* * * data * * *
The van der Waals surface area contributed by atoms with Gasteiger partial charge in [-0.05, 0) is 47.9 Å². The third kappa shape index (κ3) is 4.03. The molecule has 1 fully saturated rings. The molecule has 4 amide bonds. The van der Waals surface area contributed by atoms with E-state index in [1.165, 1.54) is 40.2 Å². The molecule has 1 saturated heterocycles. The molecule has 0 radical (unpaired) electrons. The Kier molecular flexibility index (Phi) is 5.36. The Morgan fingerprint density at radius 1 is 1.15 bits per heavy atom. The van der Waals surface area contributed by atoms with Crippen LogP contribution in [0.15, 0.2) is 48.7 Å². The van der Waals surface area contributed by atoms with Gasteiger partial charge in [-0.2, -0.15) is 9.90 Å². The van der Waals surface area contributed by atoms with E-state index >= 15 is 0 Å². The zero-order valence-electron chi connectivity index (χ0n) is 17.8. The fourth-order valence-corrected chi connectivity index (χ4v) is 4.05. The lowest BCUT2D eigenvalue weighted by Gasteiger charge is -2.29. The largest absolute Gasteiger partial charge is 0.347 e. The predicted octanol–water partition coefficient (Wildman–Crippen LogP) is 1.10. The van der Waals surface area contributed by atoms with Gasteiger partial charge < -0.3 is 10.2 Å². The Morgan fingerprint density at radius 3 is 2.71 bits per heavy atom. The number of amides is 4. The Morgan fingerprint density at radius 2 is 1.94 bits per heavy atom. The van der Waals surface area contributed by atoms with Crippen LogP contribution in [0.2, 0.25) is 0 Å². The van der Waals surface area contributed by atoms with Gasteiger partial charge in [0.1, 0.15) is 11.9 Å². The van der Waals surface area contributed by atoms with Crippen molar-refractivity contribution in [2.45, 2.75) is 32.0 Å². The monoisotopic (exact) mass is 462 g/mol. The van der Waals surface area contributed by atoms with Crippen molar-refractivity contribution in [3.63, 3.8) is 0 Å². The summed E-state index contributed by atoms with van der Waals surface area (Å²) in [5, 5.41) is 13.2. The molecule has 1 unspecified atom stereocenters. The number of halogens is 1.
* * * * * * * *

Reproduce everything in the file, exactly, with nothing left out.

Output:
The van der Waals surface area contributed by atoms with Gasteiger partial charge in [-0.05, 0) is 47.9 Å². The third kappa shape index (κ3) is 4.03. The molecule has 1 fully saturated rings. The molecule has 4 amide bonds. The van der Waals surface area contributed by atoms with E-state index in [1.165, 1.54) is 40.2 Å². The molecule has 1 saturated heterocycles. The molecule has 0 radical (unpaired) electrons. The Kier molecular flexibility index (Phi) is 5.36. The Morgan fingerprint density at radius 1 is 1.15 bits per heavy atom. The van der Waals surface area contributed by atoms with Crippen LogP contribution in [0.15, 0.2) is 48.7 Å². The van der Waals surface area contributed by atoms with Gasteiger partial charge in [-0.2, -0.15) is 9.90 Å². The van der Waals surface area contributed by atoms with E-state index >= 15 is 0 Å². The zero-order valence-electron chi connectivity index (χ0n) is 17.8. The fourth-order valence-corrected chi connectivity index (χ4v) is 4.05. The lowest BCUT2D eigenvalue weighted by Gasteiger charge is -2.29. The largest absolute Gasteiger partial charge is 0.347 e. The predicted octanol–water partition coefficient (Wildman–Crippen LogP) is 1.10. The van der Waals surface area contributed by atoms with Gasteiger partial charge < -0.3 is 10.2 Å². The Morgan fingerprint density at radius 3 is 2.71 bits per heavy atom. The number of amides is 4. The Morgan fingerprint density at radius 2 is 1.94 bits per heavy atom. The van der Waals surface area contributed by atoms with Crippen LogP contribution in [0.2, 0.25) is 0 Å². The van der Waals surface area contributed by atoms with Gasteiger partial charge in [0.1, 0.15) is 11.9 Å². The van der Waals surface area contributed by atoms with Crippen molar-refractivity contribution in [2.45, 2.75) is 32.0 Å². The monoisotopic (exact) mass is 462 g/mol. The van der Waals surface area contributed by atoms with Crippen molar-refractivity contribution in [3.63, 3.8) is 0 Å². The summed E-state index contributed by atoms with van der Waals surface area (Å²) in [5, 5.41) is 13.2. The molecule has 1 unspecified atom stereocenters. The number of halogens is 1.